A guide to determining if your school is within the highland is crucial for students and parents who live within the region.
“We are talking about the highlanders who live in the central highlands and the rural and regional areas and who are able to get to school every day,” said Anne-Marie Goggin, the Highlanders’ principal.
“That’s where we really need to be concerned.”
Ms Gogins said the highlander community, which includes most of the highcountry areas in Victoria, is under a unique pressure to educate their children.
“There are a lot of kids that don’t get the opportunity to go to school.
There are a few kids that go to public schools, but they are too young to go into high school,” she said.
Ms Gaggin said highlanders’ school attendance is closely monitored, with the school’s principal and principal of education (CPE) all required to report to the department’s chief education officer each year.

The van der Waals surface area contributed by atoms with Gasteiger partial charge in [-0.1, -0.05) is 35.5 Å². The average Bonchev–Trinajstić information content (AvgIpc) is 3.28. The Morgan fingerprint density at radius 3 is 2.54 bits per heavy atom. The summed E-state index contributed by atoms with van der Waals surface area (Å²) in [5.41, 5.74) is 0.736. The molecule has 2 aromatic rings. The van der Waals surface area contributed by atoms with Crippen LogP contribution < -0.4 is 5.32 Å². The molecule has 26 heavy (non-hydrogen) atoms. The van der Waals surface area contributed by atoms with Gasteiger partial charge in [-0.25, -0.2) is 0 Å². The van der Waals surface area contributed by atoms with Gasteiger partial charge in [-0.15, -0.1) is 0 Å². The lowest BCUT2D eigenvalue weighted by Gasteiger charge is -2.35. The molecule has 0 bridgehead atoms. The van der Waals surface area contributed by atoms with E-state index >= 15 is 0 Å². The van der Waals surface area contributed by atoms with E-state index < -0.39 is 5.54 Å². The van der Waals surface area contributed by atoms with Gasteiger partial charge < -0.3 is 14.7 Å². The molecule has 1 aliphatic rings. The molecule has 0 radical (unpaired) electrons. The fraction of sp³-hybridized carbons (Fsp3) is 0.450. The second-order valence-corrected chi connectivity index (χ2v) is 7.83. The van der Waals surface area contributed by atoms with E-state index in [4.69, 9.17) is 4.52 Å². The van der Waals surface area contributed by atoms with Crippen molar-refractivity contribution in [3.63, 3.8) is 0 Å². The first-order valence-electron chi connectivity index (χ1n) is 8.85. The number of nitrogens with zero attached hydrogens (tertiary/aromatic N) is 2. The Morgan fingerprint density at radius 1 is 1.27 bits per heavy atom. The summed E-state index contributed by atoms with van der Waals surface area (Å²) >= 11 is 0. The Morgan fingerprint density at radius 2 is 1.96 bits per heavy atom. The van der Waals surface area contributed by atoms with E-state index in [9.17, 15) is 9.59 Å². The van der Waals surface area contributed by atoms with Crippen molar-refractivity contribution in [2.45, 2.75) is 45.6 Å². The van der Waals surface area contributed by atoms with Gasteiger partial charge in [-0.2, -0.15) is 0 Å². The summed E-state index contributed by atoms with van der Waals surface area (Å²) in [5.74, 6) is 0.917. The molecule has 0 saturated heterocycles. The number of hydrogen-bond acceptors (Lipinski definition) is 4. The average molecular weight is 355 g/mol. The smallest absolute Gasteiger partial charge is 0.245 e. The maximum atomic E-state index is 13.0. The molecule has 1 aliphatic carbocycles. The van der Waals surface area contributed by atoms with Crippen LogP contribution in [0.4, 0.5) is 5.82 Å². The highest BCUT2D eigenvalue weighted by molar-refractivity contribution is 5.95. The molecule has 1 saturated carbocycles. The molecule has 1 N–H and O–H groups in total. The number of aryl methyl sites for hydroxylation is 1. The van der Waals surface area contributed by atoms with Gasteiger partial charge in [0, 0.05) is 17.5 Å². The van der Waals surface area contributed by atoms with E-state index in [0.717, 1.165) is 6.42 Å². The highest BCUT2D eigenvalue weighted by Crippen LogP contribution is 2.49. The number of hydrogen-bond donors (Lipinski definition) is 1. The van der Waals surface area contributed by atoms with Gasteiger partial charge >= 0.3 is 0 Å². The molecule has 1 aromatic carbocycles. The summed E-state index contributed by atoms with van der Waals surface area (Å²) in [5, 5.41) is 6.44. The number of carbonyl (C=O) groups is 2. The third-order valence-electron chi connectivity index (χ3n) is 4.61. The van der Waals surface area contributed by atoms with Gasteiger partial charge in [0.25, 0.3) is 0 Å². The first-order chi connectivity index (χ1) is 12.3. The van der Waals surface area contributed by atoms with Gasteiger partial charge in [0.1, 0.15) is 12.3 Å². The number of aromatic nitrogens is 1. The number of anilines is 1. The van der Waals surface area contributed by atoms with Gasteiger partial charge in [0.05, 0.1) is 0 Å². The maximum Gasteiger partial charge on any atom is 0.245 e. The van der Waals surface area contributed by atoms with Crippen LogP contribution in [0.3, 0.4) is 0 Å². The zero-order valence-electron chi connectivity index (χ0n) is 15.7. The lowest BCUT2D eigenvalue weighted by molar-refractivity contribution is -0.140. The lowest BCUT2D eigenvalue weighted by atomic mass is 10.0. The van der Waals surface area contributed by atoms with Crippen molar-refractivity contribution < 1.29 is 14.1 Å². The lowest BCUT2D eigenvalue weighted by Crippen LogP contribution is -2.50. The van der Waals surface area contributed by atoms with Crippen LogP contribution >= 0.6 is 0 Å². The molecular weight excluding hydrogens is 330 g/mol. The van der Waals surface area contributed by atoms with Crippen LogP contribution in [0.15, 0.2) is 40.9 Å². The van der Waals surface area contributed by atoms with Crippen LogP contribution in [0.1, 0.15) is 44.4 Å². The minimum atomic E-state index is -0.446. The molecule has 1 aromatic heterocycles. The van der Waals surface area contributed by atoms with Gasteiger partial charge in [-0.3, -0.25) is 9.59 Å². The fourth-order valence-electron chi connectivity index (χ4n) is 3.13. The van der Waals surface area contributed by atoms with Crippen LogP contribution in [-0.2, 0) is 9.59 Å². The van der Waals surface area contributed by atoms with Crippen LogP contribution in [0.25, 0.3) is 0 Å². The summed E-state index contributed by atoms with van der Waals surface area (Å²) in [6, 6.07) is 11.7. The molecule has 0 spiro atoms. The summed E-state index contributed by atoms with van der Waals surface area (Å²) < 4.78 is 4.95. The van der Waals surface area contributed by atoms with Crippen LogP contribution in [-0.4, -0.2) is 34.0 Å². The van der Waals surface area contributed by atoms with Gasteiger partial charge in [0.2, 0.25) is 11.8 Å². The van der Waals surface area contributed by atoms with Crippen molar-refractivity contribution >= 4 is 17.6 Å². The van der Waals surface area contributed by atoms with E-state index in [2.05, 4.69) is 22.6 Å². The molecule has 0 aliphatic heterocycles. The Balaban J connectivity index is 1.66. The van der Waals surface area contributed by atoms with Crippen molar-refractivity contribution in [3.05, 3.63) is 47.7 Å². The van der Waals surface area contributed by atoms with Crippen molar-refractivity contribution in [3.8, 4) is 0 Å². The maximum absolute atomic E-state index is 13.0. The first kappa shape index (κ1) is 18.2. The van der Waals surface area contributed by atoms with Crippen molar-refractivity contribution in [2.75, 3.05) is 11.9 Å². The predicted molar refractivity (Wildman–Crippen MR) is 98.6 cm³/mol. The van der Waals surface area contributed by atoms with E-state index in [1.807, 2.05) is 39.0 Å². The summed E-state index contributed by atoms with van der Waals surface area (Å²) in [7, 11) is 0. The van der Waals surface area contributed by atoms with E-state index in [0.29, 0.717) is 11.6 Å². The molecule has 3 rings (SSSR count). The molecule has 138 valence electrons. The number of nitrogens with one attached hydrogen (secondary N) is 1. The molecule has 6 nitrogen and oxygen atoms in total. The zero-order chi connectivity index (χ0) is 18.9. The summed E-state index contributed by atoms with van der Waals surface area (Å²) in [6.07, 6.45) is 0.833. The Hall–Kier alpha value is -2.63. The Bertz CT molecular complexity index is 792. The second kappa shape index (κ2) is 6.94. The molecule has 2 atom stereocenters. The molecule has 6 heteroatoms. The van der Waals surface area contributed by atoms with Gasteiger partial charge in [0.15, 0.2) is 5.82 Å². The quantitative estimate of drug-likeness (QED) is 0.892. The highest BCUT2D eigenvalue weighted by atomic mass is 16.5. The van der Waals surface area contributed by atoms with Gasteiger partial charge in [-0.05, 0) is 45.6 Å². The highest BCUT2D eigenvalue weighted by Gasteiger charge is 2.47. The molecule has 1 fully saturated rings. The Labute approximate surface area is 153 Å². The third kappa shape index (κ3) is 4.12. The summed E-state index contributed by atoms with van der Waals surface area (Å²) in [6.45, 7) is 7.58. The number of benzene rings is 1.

“I would say we’re really close to 60 per cent,” she told ABC Radio Melbourne.
“That’s our lowest level.
I’d say we are around 65 per cent of the total population.”
The department’s CPEs are also required to be in regular contact with the highresidents.
Ms Hutton said the department had to be constantly monitoring the situation and was working to improve the situation.
“Our main focus is on ensuring that schools are providing the very best education possible for our students,” she explained.
“What we are also working on is the implementation of the HSCO (Hastings Community School Centre Plan), which is the new plan for the high plains that was approved by the Highlands Council.”
It’s really important that schools have the opportunity and the resources to do that.
“Ms Houltons new plan will see a number of improvements to the existing HSCOs, including a new central school with a larger and more accessible auditorium, and more staff on the ground.
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